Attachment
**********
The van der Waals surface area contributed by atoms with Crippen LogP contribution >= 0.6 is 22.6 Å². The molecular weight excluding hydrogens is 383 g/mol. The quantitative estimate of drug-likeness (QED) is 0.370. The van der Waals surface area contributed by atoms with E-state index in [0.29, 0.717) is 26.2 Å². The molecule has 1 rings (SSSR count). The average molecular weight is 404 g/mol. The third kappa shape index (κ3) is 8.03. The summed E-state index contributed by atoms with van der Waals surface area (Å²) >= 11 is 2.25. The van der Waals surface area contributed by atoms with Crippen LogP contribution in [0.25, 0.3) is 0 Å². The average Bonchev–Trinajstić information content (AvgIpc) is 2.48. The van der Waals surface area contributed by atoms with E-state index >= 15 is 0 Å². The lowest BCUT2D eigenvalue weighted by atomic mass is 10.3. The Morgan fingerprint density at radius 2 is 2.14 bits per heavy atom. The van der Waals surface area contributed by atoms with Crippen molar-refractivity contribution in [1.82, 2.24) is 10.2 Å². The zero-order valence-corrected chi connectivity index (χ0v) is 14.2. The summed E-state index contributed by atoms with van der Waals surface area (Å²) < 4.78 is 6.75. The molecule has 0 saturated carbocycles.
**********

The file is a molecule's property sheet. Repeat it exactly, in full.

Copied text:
The van der Waals surface area contributed by atoms with Crippen LogP contribution >= 0.6 is 22.6 Å². The molecular weight excluding hydrogens is 383 g/mol. The quantitative estimate of drug-likeness (QED) is 0.370. The van der Waals surface area contributed by atoms with E-state index in [0.29, 0.717) is 26.2 Å². The molecule has 1 rings (SSSR count). The average molecular weight is 404 g/mol. The third kappa shape index (κ3) is 8.03. The summed E-state index contributed by atoms with van der Waals surface area (Å²) >= 11 is 2.25. The van der Waals surface area contributed by atoms with Crippen LogP contribution in [0.25, 0.3) is 0 Å². The average Bonchev–Trinajstić information content (AvgIpc) is 2.48. The van der Waals surface area contributed by atoms with E-state index >= 15 is 0 Å². The lowest BCUT2D eigenvalue weighted by atomic mass is 10.3. The Morgan fingerprint density at radius 2 is 2.14 bits per heavy atom. The van der Waals surface area contributed by atoms with Crippen molar-refractivity contribution in [1.82, 2.24) is 10.2 Å². The zero-order valence-corrected chi connectivity index (χ0v) is 14.2. The summed E-state index contributed by atoms with van der Waals surface area (Å²) < 4.78 is 6.75. The molecule has 0 saturated carbocycles.